This is a 5,000 year old clay tablet from ancient Sumeria (modern Iraq). It counts among some of the earliest known written texts.
So what are we looking at?
- Is it poetry or song?
- Maybe religious doctrine?
- Perhaps a diary of daily life?
No, it’s none of those. Even if you skipped ancient sumerian language class at college, you can probably already guess that we're looking at some kind of table of data. Ancient number-crunching thousands of years before Pythagoras or Euclid.
In fact, we know the Sumerians were total nerds when it came to their record keeping. Most of the tablets we've recovered from Sumer are tax records, crop yields, stock lists and general bookkeeping. We probably know more about their economy than we do of their hearts and minds.
One thing is clear: From almost the instant that writing was invented — even before iron or bronze or cornflakes — people understood the power of a data table.
Tables allow our brains to work with much more data than our built-in 'RAM' memory usually allows us to. We know our short term memory starts to struggle with any more than seven items, but tables allow us simultaneously consider 15, 20, or even 30 items at a time.
That is a seriously useful invention.
Tables & Mobile
Recently there's been some front-end dev discussion on what is the best way to present tabular data on smaller screens.
Last week the LivingSocial techblog published an interesting new approach which completely re-structures each table row into a standalone units at smaller sizes.
There are definitely some occasions where this stacking technique would be a great fit. In particular, tables that are always going to short, such as shoe sizing charts or store opening hours.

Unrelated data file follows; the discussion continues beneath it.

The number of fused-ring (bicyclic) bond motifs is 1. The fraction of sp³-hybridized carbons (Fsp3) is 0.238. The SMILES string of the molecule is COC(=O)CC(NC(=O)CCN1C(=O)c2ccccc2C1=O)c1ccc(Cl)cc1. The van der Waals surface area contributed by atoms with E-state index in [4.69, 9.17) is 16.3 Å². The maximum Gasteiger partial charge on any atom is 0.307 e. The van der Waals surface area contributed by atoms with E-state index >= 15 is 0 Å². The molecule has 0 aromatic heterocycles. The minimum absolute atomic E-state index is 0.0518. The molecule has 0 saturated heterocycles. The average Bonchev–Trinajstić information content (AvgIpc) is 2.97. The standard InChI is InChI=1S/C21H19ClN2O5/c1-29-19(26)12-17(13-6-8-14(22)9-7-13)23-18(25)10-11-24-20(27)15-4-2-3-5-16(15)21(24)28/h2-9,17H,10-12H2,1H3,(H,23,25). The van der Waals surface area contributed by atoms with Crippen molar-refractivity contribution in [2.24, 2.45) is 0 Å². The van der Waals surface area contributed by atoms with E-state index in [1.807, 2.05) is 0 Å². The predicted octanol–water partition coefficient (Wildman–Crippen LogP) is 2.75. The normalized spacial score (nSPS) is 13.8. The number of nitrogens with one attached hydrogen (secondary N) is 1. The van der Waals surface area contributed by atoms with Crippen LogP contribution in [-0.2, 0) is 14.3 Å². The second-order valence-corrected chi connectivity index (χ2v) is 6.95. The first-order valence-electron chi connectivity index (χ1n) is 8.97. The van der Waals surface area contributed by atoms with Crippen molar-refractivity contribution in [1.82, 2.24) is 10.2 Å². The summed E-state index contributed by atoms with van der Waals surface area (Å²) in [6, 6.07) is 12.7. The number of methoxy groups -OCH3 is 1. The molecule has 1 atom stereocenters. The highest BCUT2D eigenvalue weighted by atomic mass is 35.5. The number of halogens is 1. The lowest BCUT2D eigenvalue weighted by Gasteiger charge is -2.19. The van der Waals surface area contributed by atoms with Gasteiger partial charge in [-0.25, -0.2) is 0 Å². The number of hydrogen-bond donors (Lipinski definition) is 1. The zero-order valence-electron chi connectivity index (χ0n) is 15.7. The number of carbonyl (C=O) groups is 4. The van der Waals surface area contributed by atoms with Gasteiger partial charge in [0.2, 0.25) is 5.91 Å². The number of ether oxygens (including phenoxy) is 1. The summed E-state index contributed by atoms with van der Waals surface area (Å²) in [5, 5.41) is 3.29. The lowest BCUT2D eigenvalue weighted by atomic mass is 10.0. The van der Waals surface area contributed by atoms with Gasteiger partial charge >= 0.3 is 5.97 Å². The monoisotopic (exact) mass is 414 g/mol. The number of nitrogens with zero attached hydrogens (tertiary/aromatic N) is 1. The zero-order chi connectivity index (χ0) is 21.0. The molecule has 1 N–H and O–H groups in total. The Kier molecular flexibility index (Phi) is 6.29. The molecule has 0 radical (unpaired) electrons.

However, I do wonder if we're too easily giving away the true beauty of tables when we choose to boil down their bones.
For instance, take a monthly bank statement rendered in this stacked view on your phone. Locating an important transaction that took place on October 14th requires a much higher ‘cognitive load’ when you lose the column view.
And even though we have less available screen real estate, we've gone from rendering a single row of column headers to rendering headers on every single record — conceivably dozens of them.
That doesn't feel like a win to me.
Sometimes we might find ourselves trying to 'power layout' our way out of an information architecture problem. Your backend developer spat out 6 columns of table data, so 6 columns is what you're going to layout!
I think our first step should _always_be to try to optimize what we're putting in the original table.
Some simple questions to ask are:
- Is each column relevant to a mobile user? For instance, your cash position after each transaction is interesting on a printed bank statement, but arguably overkill on a phone.
- Is there a more succinct way of communicating the same data? (i.e. instead of writing '02/01/2015 – 02/28/2015' can you simply write 'Feb' on mobile?)
- Does it make sense to hide fine-grain detail behind a ‘More’ link and modal? For instance, a transaction date cell might link to a modal detailing precise transaction times when required.
For this, think about that mundane shopping receipt/docket you throw away each week. It's generally a great example of well-optimized, small-format table data.
The Sainsbury's example above comfortably lays out the product, country of origin, price, and even how far it has travelled on a strip of paper probably narrower than your phone. While it's not quite beautiful, it's certainly an effective use of available space for the purpose intended.
Ok, but what if you have optimized your table, but you still struggle for space?
Tablesaw: A Flexible Tool for Responsive Tables
While Tablesaw does offer a 'Stacked' table view, it also offers two other useful views.
- Toggle view: which lets you switch select only the columns you want to see.
- Swipe Table: which keeps the main left column in place while allowing you to swipe left and right to access other columns.
While no single approach fits every scenario, it's hard to imagine a situation that Tablesaw couldn't handle.
Alex has been doing cruel and unusual things to CSS since 2001. He is the lead front-end design and dev for SitePoint and one-time SitePoint's Design and UX editor with over 150+ newsletter written. Now Alex is involved in the planning, development, production, and marketing of a huge range of printed and online products and references. He has designed over 40+ of SitePoint's book covers.
The Principles of Beautiful Web Design, 4th Edition
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